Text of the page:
Caixin
Dec 22, 2016 06:23 PM
ECONOMY

Monopolized State Sectors to Accelerate Opening to Private Capital

(Beijing) — As China opens up its huge state-owned monopolies to private investment, the first entry points are likely to be in sales, such as automobile gas stations and power distribution facilities, or new lines of business, official media reported Thursday.

Beijing hopes to improve the efficiency and competitiveness of lumbering state-owned enterprises (SOEs) by allowing private capital to invest in the sector through an initiative known as mixed-ownership reform.

It will be "an important breakthrough point" for SOE reform in 2017, said a statement released after the Central Economic Work Conference held in Beijing last week. There, top officials led by President Xi Jinping set the agenda for policymaking in 2017.

"Concrete progress will be made in sectors such as electricity, oil, natural gas, railways, civil aviation, telecommunications and the military," it said.

All seven sectors are traditionally monopolized by SOEs, and their restructuring has been regarded as a tough nut to crack due to the enormous markets, natural resources and policy advantages the companies enjoy.

But the message sent through the statement is that mixed-ownership reform of the industries will pick up steam next year and probably be first realized in the SOEs' sales divisions and new businesses, said the China Securities Journal, citing Li Jin, executive director of the China Enterprise Research Institute. The newspaper is run by the official Xinhua News Agency.

"'Breakthrough point' suggests that mixed-ownership reform will be conducted before other steps to restructure SOEs, with concrete actions to be taken," Li was quoted as saying.

Gasoline stations in the oil industry and the distribution business of the electricity sector, for example, are the likely fields to see private investors taking a stake first, he said, according to the Shanghai Securities News, which is also linked to Xinhua.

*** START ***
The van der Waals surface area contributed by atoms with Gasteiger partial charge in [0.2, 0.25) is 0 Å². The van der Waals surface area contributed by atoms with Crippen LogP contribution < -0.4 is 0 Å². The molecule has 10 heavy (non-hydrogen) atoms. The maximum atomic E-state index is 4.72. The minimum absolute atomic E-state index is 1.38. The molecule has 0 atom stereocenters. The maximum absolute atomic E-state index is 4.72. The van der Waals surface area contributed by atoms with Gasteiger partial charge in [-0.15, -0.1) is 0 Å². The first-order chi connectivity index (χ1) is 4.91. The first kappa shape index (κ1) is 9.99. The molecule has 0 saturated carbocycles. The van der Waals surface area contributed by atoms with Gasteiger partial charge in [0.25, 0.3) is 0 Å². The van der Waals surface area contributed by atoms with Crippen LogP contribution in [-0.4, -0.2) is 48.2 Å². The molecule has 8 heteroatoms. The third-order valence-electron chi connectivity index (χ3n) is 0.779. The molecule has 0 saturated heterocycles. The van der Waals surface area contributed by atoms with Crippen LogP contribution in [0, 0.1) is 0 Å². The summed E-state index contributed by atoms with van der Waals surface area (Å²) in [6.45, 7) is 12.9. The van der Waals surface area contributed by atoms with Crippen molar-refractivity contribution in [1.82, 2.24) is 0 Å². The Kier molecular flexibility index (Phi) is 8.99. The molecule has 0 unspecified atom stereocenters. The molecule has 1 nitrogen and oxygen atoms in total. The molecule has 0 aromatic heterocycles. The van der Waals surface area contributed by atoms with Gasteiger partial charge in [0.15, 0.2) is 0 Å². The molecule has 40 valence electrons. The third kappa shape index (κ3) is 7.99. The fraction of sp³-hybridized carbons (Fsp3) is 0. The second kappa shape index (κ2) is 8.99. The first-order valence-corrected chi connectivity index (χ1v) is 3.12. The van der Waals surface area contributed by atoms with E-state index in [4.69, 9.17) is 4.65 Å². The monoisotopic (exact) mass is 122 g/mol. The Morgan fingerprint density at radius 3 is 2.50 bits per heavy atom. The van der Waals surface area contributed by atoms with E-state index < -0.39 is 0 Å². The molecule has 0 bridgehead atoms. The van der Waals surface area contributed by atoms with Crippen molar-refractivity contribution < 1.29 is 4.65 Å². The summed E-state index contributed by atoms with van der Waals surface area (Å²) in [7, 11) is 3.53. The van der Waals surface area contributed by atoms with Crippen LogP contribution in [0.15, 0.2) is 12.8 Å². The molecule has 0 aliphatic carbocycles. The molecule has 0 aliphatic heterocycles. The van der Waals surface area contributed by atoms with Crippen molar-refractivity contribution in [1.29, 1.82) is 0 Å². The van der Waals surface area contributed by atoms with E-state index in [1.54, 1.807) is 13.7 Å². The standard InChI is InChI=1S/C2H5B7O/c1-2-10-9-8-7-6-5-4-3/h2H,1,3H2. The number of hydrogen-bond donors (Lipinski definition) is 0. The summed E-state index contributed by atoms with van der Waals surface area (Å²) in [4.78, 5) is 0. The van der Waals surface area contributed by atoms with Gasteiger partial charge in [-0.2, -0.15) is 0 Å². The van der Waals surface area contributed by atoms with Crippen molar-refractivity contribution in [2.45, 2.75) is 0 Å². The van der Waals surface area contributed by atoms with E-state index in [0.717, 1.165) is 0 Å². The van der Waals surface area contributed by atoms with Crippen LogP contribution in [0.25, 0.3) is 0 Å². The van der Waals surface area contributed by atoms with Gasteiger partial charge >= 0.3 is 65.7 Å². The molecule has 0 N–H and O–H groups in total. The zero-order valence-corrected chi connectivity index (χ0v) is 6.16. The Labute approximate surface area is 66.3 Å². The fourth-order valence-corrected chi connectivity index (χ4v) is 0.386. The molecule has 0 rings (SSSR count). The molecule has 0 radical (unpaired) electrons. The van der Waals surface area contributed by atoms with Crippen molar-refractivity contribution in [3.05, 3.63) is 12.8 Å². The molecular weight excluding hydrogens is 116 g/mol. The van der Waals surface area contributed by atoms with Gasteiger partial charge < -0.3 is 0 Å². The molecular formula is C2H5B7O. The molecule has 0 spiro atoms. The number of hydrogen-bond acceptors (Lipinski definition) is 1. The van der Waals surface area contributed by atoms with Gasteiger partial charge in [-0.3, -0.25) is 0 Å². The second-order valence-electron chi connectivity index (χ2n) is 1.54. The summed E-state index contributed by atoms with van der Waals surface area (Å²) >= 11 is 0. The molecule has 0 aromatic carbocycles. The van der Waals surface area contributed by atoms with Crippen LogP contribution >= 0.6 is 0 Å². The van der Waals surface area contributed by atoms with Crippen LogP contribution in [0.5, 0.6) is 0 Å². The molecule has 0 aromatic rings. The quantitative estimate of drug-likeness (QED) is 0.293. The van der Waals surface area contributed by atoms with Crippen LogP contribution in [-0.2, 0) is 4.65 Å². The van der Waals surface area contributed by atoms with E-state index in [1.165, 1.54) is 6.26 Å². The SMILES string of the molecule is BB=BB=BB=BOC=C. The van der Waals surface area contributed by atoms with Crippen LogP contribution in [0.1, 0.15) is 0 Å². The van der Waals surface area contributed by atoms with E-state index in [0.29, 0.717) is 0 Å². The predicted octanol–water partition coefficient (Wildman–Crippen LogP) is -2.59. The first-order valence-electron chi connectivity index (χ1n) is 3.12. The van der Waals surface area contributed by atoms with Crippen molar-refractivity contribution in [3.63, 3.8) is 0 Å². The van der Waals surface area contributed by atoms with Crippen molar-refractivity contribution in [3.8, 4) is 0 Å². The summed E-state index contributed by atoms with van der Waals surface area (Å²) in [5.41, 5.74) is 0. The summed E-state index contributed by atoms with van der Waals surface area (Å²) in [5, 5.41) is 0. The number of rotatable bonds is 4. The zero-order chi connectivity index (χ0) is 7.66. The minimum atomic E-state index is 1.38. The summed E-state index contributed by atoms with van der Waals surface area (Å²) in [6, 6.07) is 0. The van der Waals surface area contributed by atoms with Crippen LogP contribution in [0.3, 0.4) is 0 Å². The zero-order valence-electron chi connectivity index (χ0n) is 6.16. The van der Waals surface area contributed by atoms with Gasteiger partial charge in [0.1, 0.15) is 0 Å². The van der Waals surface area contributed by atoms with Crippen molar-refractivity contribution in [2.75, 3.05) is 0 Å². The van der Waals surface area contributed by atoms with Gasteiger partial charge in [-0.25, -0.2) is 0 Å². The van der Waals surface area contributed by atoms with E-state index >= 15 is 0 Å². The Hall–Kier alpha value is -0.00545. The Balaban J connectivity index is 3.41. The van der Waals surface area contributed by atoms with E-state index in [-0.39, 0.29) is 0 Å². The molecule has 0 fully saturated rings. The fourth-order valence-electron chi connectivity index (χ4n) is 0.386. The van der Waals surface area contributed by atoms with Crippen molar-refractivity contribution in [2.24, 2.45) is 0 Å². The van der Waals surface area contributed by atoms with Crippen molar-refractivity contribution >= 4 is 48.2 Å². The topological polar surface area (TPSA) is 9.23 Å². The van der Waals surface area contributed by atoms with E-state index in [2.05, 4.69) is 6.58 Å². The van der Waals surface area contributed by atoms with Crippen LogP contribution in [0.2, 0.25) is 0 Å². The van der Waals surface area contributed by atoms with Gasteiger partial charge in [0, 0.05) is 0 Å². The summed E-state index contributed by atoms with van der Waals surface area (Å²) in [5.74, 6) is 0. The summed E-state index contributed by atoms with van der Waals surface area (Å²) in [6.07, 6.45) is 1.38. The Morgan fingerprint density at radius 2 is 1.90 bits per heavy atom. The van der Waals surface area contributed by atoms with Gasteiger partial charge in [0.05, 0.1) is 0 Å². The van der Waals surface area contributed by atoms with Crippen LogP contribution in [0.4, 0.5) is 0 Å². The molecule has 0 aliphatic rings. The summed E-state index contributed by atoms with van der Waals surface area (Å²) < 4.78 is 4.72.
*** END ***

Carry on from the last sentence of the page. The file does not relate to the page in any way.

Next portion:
Previously, most of the companies that carried out the reform to diversify their shareholding structure were mainly in "perfectly competitive industries" such as food, building decoration, retail, media and the internet, the China Securities Journal said.

Opening the monopolized sectors to private investors will generate "traction force" to accelerate overall SOE reforms, and the next two years will be critical for the endeavor's success, the Economic Information Daily cited Li as saying.

The National Development and Reform Commission, the country's top economic-planning agency, said in November that the government had selected "seven companies and projects" in the electricity, oil, natural gas, railway, civil aviation, telecommunication and military industries to carry out mixed-ownership reform on a trial basis, without giving specific names.

Shanghai-based air carrier China Eastern, telecom operator China Unicom, electricity distributor China Southern Grid, power plant equipment maker Harbin Electric Corp., nuclear power plant constructer China Nuclear E&C Group, and China State Shipbuilding Corp. are widely believed to be listed in the trial program as they were asked to introduce their plans for the reform in an NDRC seminar in late September.

China National Petroleum Corp., the country's biggest oil producer, is seen as the seventh company to join the project after it announced on its website Wednesday that the company has passed a directive guiding the sprawling firm's mixed-ownership reform.

Contact reporter Fran Wang (fangwang@caixin.com)

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